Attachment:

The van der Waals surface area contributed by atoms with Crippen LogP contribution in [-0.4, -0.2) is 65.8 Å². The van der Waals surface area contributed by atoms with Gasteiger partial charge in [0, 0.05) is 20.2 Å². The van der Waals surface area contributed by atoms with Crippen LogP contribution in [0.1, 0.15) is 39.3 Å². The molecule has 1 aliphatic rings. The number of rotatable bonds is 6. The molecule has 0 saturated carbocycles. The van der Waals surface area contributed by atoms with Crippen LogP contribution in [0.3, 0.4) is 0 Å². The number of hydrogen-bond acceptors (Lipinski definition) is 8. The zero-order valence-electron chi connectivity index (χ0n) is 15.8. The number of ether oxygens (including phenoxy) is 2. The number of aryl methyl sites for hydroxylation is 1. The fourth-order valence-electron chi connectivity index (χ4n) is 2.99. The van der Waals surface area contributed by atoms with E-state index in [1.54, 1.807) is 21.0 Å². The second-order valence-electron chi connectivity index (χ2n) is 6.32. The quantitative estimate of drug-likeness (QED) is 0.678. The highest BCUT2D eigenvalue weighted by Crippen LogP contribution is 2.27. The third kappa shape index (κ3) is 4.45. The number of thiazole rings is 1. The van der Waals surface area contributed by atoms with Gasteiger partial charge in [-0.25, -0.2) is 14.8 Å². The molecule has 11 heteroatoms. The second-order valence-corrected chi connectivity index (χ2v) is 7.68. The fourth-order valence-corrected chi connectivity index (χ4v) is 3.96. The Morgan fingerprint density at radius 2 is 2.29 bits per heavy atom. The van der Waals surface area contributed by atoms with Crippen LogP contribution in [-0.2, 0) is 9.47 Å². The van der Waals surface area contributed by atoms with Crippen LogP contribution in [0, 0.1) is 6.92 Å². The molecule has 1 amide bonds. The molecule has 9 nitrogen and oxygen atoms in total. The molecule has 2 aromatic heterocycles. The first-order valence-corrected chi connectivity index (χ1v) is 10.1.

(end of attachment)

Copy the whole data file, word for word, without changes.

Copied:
The van der Waals surface area contributed by atoms with Crippen LogP contribution in [-0.4, -0.2) is 65.8 Å². The van der Waals surface area contributed by atoms with Gasteiger partial charge in [0, 0.05) is 20.2 Å². The van der Waals surface area contributed by atoms with Crippen LogP contribution in [0.1, 0.15) is 39.3 Å². The molecule has 1 aliphatic rings. The number of rotatable bonds is 6. The molecule has 0 saturated carbocycles. The van der Waals surface area contributed by atoms with Crippen LogP contribution in [0.3, 0.4) is 0 Å². The number of hydrogen-bond acceptors (Lipinski definition) is 8. The zero-order valence-electron chi connectivity index (χ0n) is 15.8. The number of ether oxygens (including phenoxy) is 2. The number of aryl methyl sites for hydroxylation is 1. The fourth-order valence-electron chi connectivity index (χ4n) is 2.99. The van der Waals surface area contributed by atoms with E-state index in [1.54, 1.807) is 21.0 Å². The second-order valence-electron chi connectivity index (χ2n) is 6.32. The quantitative estimate of drug-likeness (QED) is 0.678. The highest BCUT2D eigenvalue weighted by Crippen LogP contribution is 2.27. The third kappa shape index (κ3) is 4.45. The number of thiazole rings is 1. The van der Waals surface area contributed by atoms with Gasteiger partial charge in [-0.25, -0.2) is 14.8 Å². The molecule has 11 heteroatoms. The second-order valence-corrected chi connectivity index (χ2v) is 7.68. The fourth-order valence-corrected chi connectivity index (χ4v) is 3.96. The Morgan fingerprint density at radius 2 is 2.29 bits per heavy atom. The van der Waals surface area contributed by atoms with Crippen LogP contribution in [-0.2, 0) is 9.47 Å². The van der Waals surface area contributed by atoms with Crippen LogP contribution in [0, 0.1) is 6.92 Å². The molecule has 1 amide bonds. The molecule has 9 nitrogen and oxygen atoms in total. The molecule has 2 aromatic heterocycles. The first-order valence-corrected chi connectivity index (χ1v) is 10.1.